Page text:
Becoming A Wine Collector? - A Guide To Getting Started
By kimchernow on December 18, 2012
When starting your wine collection you must ponder the following things:
1) How much money do you want to invest in collecting wine?
This will help you determine the size of wine cellar you need as well as help you to select the proper wines to fill it.
2) How much space do you have for your collection? And where are you going to put it?
The ideal conditions for your wine cellar are:
· a constant temperature between 7º C - 18ºC
· 60% relative humidity
· a darker area in your home
· an area with as little movement as possible
· enough space so the bottles can easily be stores on an angle to prevent the cork from drying out
If you have the ideal space for your cellar than we recommend that you go with a wooden wine rack. They are easy to find online and through many brick and mortar stores at reasonable prices and made with high quality materials. They offer convenience, expandability, and strength all in one allowing you to continually change and modify your collection.
If you do not have the ideal conditions for storing wine in your home not to worry, there are incredible lines of refrigerated wine cabinets that create the ideal storing conditions for you. They maintain a stable temperature and humidity which is great for your collection. They also come in a variety of sizes to match your space and financial constraints.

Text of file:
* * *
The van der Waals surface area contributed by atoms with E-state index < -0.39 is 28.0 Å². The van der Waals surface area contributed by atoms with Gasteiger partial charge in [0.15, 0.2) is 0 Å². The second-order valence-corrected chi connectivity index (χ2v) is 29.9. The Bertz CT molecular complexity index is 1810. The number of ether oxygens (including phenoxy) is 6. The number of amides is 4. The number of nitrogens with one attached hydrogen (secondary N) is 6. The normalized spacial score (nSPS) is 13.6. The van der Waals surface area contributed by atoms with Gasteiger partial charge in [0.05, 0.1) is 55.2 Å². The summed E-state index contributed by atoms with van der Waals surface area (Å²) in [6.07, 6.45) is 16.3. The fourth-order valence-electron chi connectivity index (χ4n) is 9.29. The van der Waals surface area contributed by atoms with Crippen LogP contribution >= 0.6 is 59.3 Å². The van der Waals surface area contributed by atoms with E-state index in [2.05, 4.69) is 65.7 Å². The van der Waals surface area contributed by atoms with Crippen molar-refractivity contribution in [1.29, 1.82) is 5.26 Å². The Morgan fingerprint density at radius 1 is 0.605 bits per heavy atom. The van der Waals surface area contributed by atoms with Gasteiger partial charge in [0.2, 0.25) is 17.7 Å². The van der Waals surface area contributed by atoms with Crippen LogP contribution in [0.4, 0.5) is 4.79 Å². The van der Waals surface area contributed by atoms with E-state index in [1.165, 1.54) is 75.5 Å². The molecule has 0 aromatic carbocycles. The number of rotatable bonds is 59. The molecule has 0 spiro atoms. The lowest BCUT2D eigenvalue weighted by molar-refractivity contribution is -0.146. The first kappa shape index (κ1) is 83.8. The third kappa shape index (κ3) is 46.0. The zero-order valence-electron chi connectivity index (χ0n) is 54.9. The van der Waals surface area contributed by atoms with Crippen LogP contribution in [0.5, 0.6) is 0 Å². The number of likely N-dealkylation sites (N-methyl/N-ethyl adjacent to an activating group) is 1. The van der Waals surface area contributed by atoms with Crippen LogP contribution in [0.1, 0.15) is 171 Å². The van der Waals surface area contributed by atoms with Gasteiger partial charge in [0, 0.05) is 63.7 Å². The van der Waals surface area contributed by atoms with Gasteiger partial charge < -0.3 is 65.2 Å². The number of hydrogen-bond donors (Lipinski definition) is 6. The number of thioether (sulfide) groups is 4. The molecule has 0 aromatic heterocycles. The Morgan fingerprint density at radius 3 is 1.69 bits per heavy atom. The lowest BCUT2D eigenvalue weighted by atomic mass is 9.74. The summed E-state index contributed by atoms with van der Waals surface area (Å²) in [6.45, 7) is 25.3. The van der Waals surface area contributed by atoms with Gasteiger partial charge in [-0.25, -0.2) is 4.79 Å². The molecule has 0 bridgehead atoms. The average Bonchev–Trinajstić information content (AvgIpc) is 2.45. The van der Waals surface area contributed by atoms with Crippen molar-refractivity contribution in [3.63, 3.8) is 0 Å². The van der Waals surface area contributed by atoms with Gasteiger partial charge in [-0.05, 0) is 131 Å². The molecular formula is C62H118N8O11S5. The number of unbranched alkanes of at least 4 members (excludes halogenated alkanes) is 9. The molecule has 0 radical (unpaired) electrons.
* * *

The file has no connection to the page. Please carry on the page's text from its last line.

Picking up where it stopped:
3) What type of collector do you want to be?
Horizontal Collector - collects a variety of wines reaching across the varietals creating a balanced collection. The goal of this style of collecting is to have a diverse selection that is great for any occasion. A typical horizontal collection would include:
· 2 - Bordeaux, 2 - Red Burgundies, 2 - "Cru" Beaujolais
· 2 - Red Rhone's, 4 - Italian Reds, 2 - South African Reds
· 2 - Chilean Reds, 2 - Californian Reds, 2 - Spanish Reds
· 2 - White Burgundies, 2 - White Bordeaux, 2 - Alsatian Whites
· 2 - German Moseles, 2 - Italian Whites, 2 - Californian Whites
· 2 - Australian Reds, 2 - German Rhines, 2 - South African Whites
· 2 - Dessert Wines, 2 - Sparkling Wines, 2 - British Columbia Whites
Vertical Collector - will find a type of wine they like and then collect all the different vintages (years) of that wine. The idea of this style of collecting is to have different vintages of the same wine stacked vertically in your cellar.
Casual Collector - has no rhyme or reason to the wines they collect and so their collection may be very diverse or very specific depending on their preferences. While this is not the typical method of collecting wine the results will be just as enjoyable to the collector.
When collecting wine it is important to remember that heat, light and movement are enemies to your collection. To keep these factors to a minimum we recommend that you also invest in a small wine rack for your daily and weekly wines so that you do not have to go in and out of your cellar as often. These racks can be great additions to the decor of your house since they come in such a large variety of shapes and styles.
Becoming a wine collector may seem like a daunting task but it does not have to be. It does not matter what types of wine you have in your collection just as long as you enjoy them all.
If you are just starting your collection and you are anxious to see it grow without putting in a large initial investment then we recommend that for every bottle you use, you replace it with two new bottles, following this simple rule you should have a great collection in no time! Article Source: http://EzineArticles.com/547395